I figured I'd put this out there: Glynnis MacNicol, who is part of the Huffington Post's "Off-the-Bus" citizen journalism project, tried to attend last night's small-dollar (25 bucks) Brooklyn fundraiser for Barack Obama. Tried is the oeprative word because Glynnis couldn't get in — and neither could a lot of people, since the Obama campaign radically underestimated the crowd size.
MacNicol reported that the campaign was gracious to those who were shut out of the ballroom, offering refunds or tickets to future events. But she questioned whether the chaos she witnessed in Brooklyn speaks to broader organizational problems for the Obama campaign, which has generated unrivaled grass-roots interest. And this wasn't the first time she's been disappointed at an Obama event. Last month, she says, he wildly misread (and let down) his audience at a similar event.
"There's no question that many, many people want very badly for him to be the person they hope he is — dangerous position to be in perhaps," MacNicol wrote.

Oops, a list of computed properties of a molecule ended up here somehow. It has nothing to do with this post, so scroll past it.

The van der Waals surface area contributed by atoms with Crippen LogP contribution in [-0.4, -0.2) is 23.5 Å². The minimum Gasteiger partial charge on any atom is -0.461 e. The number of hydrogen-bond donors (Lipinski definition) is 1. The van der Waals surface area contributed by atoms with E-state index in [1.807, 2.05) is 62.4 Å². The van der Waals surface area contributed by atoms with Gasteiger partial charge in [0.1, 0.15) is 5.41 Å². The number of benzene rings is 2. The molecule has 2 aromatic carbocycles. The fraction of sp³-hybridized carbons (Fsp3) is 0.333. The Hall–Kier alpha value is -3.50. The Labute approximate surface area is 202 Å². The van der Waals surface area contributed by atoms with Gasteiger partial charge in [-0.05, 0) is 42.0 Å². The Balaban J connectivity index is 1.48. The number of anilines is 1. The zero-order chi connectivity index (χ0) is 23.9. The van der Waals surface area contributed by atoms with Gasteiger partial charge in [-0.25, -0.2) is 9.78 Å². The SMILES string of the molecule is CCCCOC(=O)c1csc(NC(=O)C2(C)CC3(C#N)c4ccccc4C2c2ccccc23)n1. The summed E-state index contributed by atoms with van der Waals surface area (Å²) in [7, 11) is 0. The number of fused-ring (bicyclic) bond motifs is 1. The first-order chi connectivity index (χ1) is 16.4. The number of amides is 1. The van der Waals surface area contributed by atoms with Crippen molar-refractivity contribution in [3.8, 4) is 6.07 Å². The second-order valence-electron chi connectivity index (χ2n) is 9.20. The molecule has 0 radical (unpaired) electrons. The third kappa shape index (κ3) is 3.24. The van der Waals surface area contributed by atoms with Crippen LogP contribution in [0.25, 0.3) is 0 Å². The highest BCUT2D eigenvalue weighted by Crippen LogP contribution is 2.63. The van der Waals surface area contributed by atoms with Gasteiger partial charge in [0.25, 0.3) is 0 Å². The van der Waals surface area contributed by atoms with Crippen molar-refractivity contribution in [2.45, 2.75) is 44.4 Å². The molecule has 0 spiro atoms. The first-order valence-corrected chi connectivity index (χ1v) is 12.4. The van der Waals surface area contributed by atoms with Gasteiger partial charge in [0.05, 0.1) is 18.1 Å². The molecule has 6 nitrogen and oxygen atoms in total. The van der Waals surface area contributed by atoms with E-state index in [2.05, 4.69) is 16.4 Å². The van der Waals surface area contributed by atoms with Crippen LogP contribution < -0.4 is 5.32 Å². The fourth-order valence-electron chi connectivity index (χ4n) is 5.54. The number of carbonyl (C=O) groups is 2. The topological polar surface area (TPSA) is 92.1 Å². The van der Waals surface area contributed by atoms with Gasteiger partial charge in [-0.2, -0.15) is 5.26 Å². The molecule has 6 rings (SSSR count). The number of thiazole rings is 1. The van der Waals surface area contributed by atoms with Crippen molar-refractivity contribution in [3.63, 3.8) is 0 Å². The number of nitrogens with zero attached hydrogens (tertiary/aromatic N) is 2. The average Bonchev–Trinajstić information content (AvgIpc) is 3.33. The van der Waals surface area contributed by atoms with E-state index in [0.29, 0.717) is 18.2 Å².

I'm not sure if the apparent confusion last night means much, although it is interesting that on his "Daily Show" appearance Obama bragged about attracting crowds of 20,000 all across the country. Could his campaign really have been surprised by the Brooklyn turnout? Anyway, here's an open call for thoughts from anyone who might have been in Brooklyn for the Obama event last night: Were you turned away too? Was the campaign gracious to you? Do you think it means anything? Or did you get in — and if so, did Obama read the audience the right way this time?
Feel free to post in the comments section, or to email me (email@example.com). If I get some interesting thoughts, I'll post them later.
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